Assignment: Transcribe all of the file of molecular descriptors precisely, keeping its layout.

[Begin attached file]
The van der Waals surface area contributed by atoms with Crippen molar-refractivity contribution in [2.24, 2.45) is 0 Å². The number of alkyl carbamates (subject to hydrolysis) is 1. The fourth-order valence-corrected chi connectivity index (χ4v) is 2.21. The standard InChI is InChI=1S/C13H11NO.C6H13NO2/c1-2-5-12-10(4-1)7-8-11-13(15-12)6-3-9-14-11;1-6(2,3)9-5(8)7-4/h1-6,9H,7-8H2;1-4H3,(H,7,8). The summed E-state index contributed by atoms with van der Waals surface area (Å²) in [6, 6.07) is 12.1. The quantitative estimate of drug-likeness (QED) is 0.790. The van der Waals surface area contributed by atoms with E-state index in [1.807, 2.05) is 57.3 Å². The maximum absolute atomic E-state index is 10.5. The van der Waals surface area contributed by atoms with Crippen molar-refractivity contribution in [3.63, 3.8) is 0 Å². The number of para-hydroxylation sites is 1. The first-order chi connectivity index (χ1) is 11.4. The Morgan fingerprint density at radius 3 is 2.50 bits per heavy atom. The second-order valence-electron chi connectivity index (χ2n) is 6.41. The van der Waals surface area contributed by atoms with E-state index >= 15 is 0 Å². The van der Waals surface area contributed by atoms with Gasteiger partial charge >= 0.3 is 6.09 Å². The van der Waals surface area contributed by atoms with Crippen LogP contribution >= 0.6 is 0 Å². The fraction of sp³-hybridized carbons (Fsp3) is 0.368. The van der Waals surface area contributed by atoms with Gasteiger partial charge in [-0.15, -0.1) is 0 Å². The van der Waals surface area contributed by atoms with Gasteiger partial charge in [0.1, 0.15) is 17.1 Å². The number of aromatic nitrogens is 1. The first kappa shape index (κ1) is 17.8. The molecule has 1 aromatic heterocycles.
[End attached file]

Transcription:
The van der Waals surface area contributed by atoms with Crippen molar-refractivity contribution in [2.24, 2.45) is 0 Å². The number of alkyl carbamates (subject to hydrolysis) is 1. The fourth-order valence-corrected chi connectivity index (χ4v) is 2.21. The standard InChI is InChI=1S/C13H11NO.C6H13NO2/c1-2-5-12-10(4-1)7-8-11-13(15-12)6-3-9-14-11;1-6(2,3)9-5(8)7-4/h1-6,9H,7-8H2;1-4H3,(H,7,8). The summed E-state index contributed by atoms with van der Waals surface area (Å²) in [6, 6.07) is 12.1. The quantitative estimate of drug-likeness (QED) is 0.790. The van der Waals surface area contributed by atoms with E-state index in [1.807, 2.05) is 57.3 Å². The maximum absolute atomic E-state index is 10.5. The van der Waals surface area contributed by atoms with Crippen molar-refractivity contribution in [3.63, 3.8) is 0 Å². The number of para-hydroxylation sites is 1. The first-order chi connectivity index (χ1) is 11.4. The Morgan fingerprint density at radius 3 is 2.50 bits per heavy atom. The second-order valence-electron chi connectivity index (χ2n) is 6.41. The van der Waals surface area contributed by atoms with E-state index >= 15 is 0 Å². The van der Waals surface area contributed by atoms with Gasteiger partial charge >= 0.3 is 6.09 Å². The van der Waals surface area contributed by atoms with Crippen LogP contribution >= 0.6 is 0 Å². The fraction of sp³-hybridized carbons (Fsp3) is 0.368. The van der Waals surface area contributed by atoms with Gasteiger partial charge in [-0.15, -0.1) is 0 Å². The van der Waals surface area contributed by atoms with Gasteiger partial charge in [0.1, 0.15) is 17.1 Å². The number of aromatic nitrogens is 1. The first kappa shape index (κ1) is 17.8. The molecule has 1 aromatic heterocycles.